Dianna tells us that she thinks the Homework Winner should be either Michael or Ali.  Yeah, well, Ali's won before, Michael hasn't, you know the drill.  Too predictable. Michael tells us that this is the first time he's won.  Yes, Michael, you were the very last one to win the Homework assignment.  There's a reason.  Michael gets to gaze at Dianna one on one for awhile, and everybody will be rehearsing ways to misuse "Perfect" so badly Pink's going to storm the set and demand that Glee never touch any of her songs again.

The premise is excruciating.  They will be turning "Perfect" into a movie trailer for the most over-the-top bundle of angst-ridden contrived shlock I've seen in awhile.  I hope they don't fall in love with this storyline it and make it part of the show next year.  They are all high school kids growing up in a small town.... playing the roles that I suspect Ryan Murphy means to give them if they win.  This is basically their screen tests.  

Aylin is a Turkish girl from a conservative family... yeah, no kidding.  Never saw that one coming.  Oh, wait, she's pregnant.  Gee, that's new and different, huh?

Blake's the quarterback who knocked her up.  He's also a douchebag.  Of course, he has to be, because Michael's been chosen to be the nice guy who loves Aylin and worships Blake.  Oh, look.  Love triangle.  More narrative innovation.

Ali doesn't get to be in the love triangle.  Sniff.  No, she gets to mourn the loss of her Olympic dreams along with the loss of her legs, and it's all Lily's fault.  They will be improvising short scenes on the shoot.  Nope, they don't get any scripts.  No words on the page to memorize. Will this be any real test of their "actability?"

Nikki wears so much mascara I can barely see her eyes.  That has always bothered me.  She expects them to delve into the truth of their characters... while singing lyrics that have nothing to do with the scenarios they are playing out.  She wants to hear the story! Aylin, you are singing it! Don't do that! Blake concentrates on the emotional truth and goes off-key.  Ali approaches it like an actor.  Lily is fairly convincing, especially when she says, "Why do I do that?"  She's tied it in to her feelings about being overweight, apparently.

On the day of the actual shoot, Erik gives out instructions. Lily and Ali have the awful assignment of trying to work through the idea that Lily has caused Ali's career ending injury with no specific dialogue except the word "perfect." The result is stilted, inane, and boring until Erik orders them to get to the point... and then the result is melodramatic and phony and all about Lily's guilt, and not about the word "perfect."  Gee, guys, maybe she'd do better if she had a script to work with?  Cast members don't usually have to improvise the dialogue on Glee. She is practicing a skill set she will not use.

Robert's excited because they want to see pleasant, good-natured Blake play a bad guy, and soon we see why.  Unlike Lily and Ali, Blake is actually really convincing as he screams at Aylin in a jealous rage, and I am... holy cow, am I actually impressed by one of these kids?  What a cool thing.  Yes, really good, Blake.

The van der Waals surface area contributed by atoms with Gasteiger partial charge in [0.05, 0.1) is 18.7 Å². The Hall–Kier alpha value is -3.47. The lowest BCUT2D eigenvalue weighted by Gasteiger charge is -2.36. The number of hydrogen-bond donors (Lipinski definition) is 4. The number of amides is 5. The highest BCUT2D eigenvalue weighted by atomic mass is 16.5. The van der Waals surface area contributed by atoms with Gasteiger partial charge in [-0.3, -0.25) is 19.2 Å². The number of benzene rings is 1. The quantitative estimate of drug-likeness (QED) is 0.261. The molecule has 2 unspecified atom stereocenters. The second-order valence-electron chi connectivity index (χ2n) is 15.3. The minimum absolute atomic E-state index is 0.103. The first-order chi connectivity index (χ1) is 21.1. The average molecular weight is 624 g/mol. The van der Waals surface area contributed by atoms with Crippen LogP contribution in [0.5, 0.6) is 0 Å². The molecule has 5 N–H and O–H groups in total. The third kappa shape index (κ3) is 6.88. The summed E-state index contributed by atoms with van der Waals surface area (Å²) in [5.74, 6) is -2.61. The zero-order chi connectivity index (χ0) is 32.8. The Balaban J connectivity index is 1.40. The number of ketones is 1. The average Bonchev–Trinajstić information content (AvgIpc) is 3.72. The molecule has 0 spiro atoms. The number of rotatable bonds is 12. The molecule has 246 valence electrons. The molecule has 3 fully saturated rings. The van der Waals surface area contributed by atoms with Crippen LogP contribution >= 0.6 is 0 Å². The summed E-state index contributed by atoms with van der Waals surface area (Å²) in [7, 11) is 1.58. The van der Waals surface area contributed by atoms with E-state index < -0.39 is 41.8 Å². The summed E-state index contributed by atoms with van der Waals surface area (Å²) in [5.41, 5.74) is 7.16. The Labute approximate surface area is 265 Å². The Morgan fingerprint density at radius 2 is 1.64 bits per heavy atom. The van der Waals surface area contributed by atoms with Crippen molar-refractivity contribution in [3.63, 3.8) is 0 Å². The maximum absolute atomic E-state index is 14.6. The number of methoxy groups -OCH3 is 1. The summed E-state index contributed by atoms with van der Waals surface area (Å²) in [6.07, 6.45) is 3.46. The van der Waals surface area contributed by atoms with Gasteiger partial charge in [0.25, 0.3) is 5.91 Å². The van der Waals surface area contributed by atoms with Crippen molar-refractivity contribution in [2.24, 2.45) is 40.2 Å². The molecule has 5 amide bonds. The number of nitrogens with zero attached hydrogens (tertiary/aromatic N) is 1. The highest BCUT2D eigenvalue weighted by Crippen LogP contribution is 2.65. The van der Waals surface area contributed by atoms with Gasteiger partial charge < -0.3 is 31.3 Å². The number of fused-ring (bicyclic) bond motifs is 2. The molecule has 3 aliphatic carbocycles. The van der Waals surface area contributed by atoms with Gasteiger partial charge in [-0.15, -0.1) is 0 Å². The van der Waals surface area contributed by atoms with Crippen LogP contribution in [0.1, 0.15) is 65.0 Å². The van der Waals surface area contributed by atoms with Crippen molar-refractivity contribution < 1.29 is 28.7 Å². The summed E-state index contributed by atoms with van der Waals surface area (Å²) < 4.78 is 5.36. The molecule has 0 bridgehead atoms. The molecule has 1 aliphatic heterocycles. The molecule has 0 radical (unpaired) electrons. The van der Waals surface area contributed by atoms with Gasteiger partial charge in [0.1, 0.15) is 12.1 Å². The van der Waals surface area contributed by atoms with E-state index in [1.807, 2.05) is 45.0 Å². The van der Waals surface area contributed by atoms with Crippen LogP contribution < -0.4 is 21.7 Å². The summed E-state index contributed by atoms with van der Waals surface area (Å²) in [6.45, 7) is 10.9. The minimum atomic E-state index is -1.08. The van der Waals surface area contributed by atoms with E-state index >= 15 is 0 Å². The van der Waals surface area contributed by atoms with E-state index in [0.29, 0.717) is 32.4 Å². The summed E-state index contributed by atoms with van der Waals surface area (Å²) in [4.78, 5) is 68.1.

We saw Blake fight with Aylin; now he's going to fight with Michael.  Michael contemplates the idea that he has to prove he deserves to be here, and hopes that his sessions with Dianna will help.  She helps him work through his character's backstory; interestingly, we learn that some of Michael's friends are a bit backstabbing, and he's able to channel that for this story.

Blake's still a lot more believable and effective as he grabs Michael (who is blurting, "Ah love her! Ah love her!") by the collar and hurls him into bales of hay that are randomly lying around. 

Robert's commentary basically is, "Blake is SO present, and wonderful, and Michael, he was... uh... sure, he was good, I guess."

Aylin tells us that her fictional conservative Muslim parents are going to react to the fact that she's pregnant by making her put on traditional Muslim dress and "go back to the conservative life", whatever that means.  Given that her character is a pregnant unwed teenager, it is probably best not to think about that very hard, because in some families having to wear head covering would be the least of her troubles. As Aylin puts on the hijab, however, she begins to cry. It's not the character crying - it's her. Aylin says she's fought this her whole life and it was hard to put the headdress on. That's kind of thoughtful and affecting - certainly much more so than the cheesy scene that follows, in which she steps into a car, weeping in her modest dress, as Michael begs her not to go.  Uh, buddy, she does not have a choice.  That's... kind of the point.  And as the car pulls the way, he screams out a frantic, gutteral "STEEEEEEELLLLLLAAAA", oh, no, sorry, "AAAAAAAYLIIIIIIIIINNNNN!"

Robert thinks this video is going to be fantastic.  Or fantastically cheesy.  Picking the bottom three is going to be so difficult...who deserves to go straight to the finale?  Besides Blake, I mean. So, of course, they go for the cop-out.

The trailer itself is really a disorganized mess.  We've got one fairly well defined story of two close friends fighting over the same girl, and then suddenly Lily's crying over Ali and Ali's throwing a gold medal in the lake, and then just as soon as we decide Lily's story is somehow about Ali, it's suddenly about her putting on a blue and white dress she found in the attic. "In love's eyes, we are all perfect" the trailer tells us, and I decide I really am not interested in this movie and would not pay nine dollars to see it in a theater.  Please do not make it a Glee episode.  I'm begging, here.